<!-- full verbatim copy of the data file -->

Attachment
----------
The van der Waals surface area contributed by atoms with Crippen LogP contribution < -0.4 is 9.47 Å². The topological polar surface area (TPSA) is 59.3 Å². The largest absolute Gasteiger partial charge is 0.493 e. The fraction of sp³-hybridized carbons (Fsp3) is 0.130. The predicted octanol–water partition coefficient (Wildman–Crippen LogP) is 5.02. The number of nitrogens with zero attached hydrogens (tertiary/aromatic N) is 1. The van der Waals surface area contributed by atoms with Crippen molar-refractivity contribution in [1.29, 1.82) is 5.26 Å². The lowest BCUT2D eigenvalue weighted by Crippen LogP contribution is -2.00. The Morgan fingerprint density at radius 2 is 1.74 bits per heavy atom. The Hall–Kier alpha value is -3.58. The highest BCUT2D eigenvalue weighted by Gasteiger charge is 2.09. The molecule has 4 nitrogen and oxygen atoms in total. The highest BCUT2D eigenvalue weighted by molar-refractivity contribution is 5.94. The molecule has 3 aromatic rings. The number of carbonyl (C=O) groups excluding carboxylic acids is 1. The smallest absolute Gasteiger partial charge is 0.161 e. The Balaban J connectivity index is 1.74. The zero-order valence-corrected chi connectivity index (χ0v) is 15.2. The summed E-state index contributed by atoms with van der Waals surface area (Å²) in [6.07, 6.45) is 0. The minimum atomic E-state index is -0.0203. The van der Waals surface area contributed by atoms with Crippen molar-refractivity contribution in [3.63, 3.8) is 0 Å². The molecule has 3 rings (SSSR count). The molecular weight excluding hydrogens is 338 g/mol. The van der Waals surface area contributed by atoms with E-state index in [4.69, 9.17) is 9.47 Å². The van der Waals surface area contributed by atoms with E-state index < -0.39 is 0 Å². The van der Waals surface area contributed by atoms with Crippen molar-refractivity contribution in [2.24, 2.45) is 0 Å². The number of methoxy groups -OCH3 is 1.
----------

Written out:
The van der Waals surface area contributed by atoms with Crippen LogP contribution < -0.4 is 9.47 Å². The topological polar surface area (TPSA) is 59.3 Å². The largest absolute Gasteiger partial charge is 0.493 e. The fraction of sp³-hybridized carbons (Fsp3) is 0.130. The predicted octanol–water partition coefficient (Wildman–Crippen LogP) is 5.02. The number of nitrogens with zero attached hydrogens (tertiary/aromatic N) is 1. The van der Waals surface area contributed by atoms with Crippen molar-refractivity contribution in [1.29, 1.82) is 5.26 Å². The lowest BCUT2D eigenvalue weighted by Crippen LogP contribution is -2.00. The Morgan fingerprint density at radius 2 is 1.74 bits per heavy atom. The Hall–Kier alpha value is -3.58. The highest BCUT2D eigenvalue weighted by Gasteiger charge is 2.09. The molecule has 4 nitrogen and oxygen atoms in total. The highest BCUT2D eigenvalue weighted by molar-refractivity contribution is 5.94. The molecule has 3 aromatic rings. The number of carbonyl (C=O) groups excluding carboxylic acids is 1. The smallest absolute Gasteiger partial charge is 0.161 e. The Balaban J connectivity index is 1.74. The zero-order valence-corrected chi connectivity index (χ0v) is 15.2. The summed E-state index contributed by atoms with van der Waals surface area (Å²) in [6.07, 6.45) is 0. The minimum atomic E-state index is -0.0203. The van der Waals surface area contributed by atoms with Crippen molar-refractivity contribution in [3.63, 3.8) is 0 Å². The molecule has 3 rings (SSSR count). The molecular weight excluding hydrogens is 338 g/mol. The van der Waals surface area contributed by atoms with E-state index in [4.69, 9.17) is 9.47 Å². The van der Waals surface area contributed by atoms with E-state index < -0.39 is 0 Å². The van der Waals surface area contributed by atoms with Crippen molar-refractivity contribution in [2.24, 2.45) is 0 Å². The number of methoxy groups -OCH3 is 1.